A simple apparatus for measuring long-term extension of plant cell walls subjected to tensile stress

N O'Looney, S C Fry

Research output: Contribution to journalArticlepeer-review


Investigations of the control of cell expansion through cell wall-tightening and -loosening require replicate measurements of long-term irreversible wall extension. A simple, inexpensive, high-throughput apparatus is described for monitoring long-term wall extension in elongating plant organs [e.g., silks (carpellary styles) from maize (Zea mays), or phloem fibre bundles from celery (Apium graveolens) petioles] subjected to a constant tensile stress. The specimen was methanol-killed, and a suitable zone of the (relaxed) specimen was marked with ink. The specimen was then hung within a glass tube filled with buffer (2 ml) plus any additives of interest, a suitable tension being applied by weights. Total creep (i.e. plastic plus elastic increase in taut length) was estimated approximately. After 16 h, the specimen was taken down and its relaxed length re-measured. Marked zones (initially 75 mm) of celery petiole fibre bundles, when stretched at pH 4.0 for 16 h with a 25-g weight, underwent an irreversible increase in length of about 20 mm, easily measured with a ruler. The capacity to undergo irreversible extension was strongly inhibited by neutral buffers, or by pre-incubation in formaldehyde or boiling water (but not in boiling methanol), suggesting a role for endogenous expansins. Irreversible extension was slightly inhibited by 1 mM Al3+, whereas total (reversible plus irreversible) creep was strongly inhibited. Thus, total creep did not always correctly predict the concomitant irreversible extension. We propose that irreversible extension is more closely related (than is total creep) to the mechanism of plant growth.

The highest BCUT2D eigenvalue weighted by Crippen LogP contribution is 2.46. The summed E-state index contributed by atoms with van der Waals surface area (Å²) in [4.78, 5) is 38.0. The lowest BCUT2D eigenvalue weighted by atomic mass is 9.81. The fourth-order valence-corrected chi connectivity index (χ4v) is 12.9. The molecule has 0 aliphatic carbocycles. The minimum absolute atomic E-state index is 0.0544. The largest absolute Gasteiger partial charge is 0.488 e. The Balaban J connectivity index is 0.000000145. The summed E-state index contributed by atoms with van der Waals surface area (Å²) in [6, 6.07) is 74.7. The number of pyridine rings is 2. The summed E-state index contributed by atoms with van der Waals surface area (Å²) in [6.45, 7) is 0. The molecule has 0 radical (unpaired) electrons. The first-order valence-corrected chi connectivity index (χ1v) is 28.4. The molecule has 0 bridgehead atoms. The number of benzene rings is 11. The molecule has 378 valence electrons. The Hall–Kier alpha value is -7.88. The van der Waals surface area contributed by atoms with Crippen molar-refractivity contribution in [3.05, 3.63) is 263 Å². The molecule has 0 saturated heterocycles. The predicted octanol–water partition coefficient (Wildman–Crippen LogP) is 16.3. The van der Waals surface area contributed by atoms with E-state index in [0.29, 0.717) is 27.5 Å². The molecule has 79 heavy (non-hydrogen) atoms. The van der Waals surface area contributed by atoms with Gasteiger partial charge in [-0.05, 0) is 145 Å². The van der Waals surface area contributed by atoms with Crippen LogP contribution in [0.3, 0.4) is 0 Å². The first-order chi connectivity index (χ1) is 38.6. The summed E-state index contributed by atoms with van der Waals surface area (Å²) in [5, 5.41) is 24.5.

Original languageEnglish
Pages (from-to)102-106
Number of pages5
JournalPlant Biosystems - An International Journal Dealing with all Aspects of Plant Biology
Issue number1
Publication statusPublished - Mar 2005


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